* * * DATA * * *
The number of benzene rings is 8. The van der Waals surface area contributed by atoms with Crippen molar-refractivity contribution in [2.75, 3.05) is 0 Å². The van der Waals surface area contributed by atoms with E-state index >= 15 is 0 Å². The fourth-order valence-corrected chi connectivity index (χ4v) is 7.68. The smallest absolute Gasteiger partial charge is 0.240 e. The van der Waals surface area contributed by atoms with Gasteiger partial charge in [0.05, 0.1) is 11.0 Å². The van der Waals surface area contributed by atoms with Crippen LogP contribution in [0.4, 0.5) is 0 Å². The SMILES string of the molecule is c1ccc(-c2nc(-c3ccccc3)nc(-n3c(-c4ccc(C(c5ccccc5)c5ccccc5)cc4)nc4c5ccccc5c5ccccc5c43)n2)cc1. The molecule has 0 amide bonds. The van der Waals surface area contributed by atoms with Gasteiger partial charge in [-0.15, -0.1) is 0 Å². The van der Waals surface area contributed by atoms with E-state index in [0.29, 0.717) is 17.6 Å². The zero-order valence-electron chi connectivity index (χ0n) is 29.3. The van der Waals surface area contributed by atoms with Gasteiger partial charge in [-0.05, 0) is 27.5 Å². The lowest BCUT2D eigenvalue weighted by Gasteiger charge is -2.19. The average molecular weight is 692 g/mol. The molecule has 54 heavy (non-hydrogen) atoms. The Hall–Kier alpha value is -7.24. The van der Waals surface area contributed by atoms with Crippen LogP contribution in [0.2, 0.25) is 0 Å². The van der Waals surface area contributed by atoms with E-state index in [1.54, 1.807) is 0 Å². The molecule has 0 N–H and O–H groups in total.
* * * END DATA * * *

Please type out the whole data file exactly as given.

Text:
The number of benzene rings is 8. The van der Waals surface area contributed by atoms with Crippen molar-refractivity contribution in [2.75, 3.05) is 0 Å². The van der Waals surface area contributed by atoms with E-state index >= 15 is 0 Å². The fourth-order valence-corrected chi connectivity index (χ4v) is 7.68. The smallest absolute Gasteiger partial charge is 0.240 e. The van der Waals surface area contributed by atoms with Gasteiger partial charge in [0.05, 0.1) is 11.0 Å². The van der Waals surface area contributed by atoms with Crippen LogP contribution in [0.4, 0.5) is 0 Å². The SMILES string of the molecule is c1ccc(-c2nc(-c3ccccc3)nc(-n3c(-c4ccc(C(c5ccccc5)c5ccccc5)cc4)nc4c5ccccc5c5ccccc5c43)n2)cc1. The molecule has 0 amide bonds. The van der Waals surface area contributed by atoms with Gasteiger partial charge in [-0.15, -0.1) is 0 Å². The van der Waals surface area contributed by atoms with E-state index in [0.29, 0.717) is 17.6 Å². The zero-order valence-electron chi connectivity index (χ0n) is 29.3. The van der Waals surface area contributed by atoms with Gasteiger partial charge in [-0.05, 0) is 27.5 Å². The lowest BCUT2D eigenvalue weighted by Gasteiger charge is -2.19. The average molecular weight is 692 g/mol. The molecule has 54 heavy (non-hydrogen) atoms. The Hall–Kier alpha value is -7.24. The van der Waals surface area contributed by atoms with Crippen LogP contribution in [0.2, 0.25) is 0 Å². The van der Waals surface area contributed by atoms with E-state index in [1.54, 1.807) is 0 Å². The molecule has 0 N–H and O–H groups in total.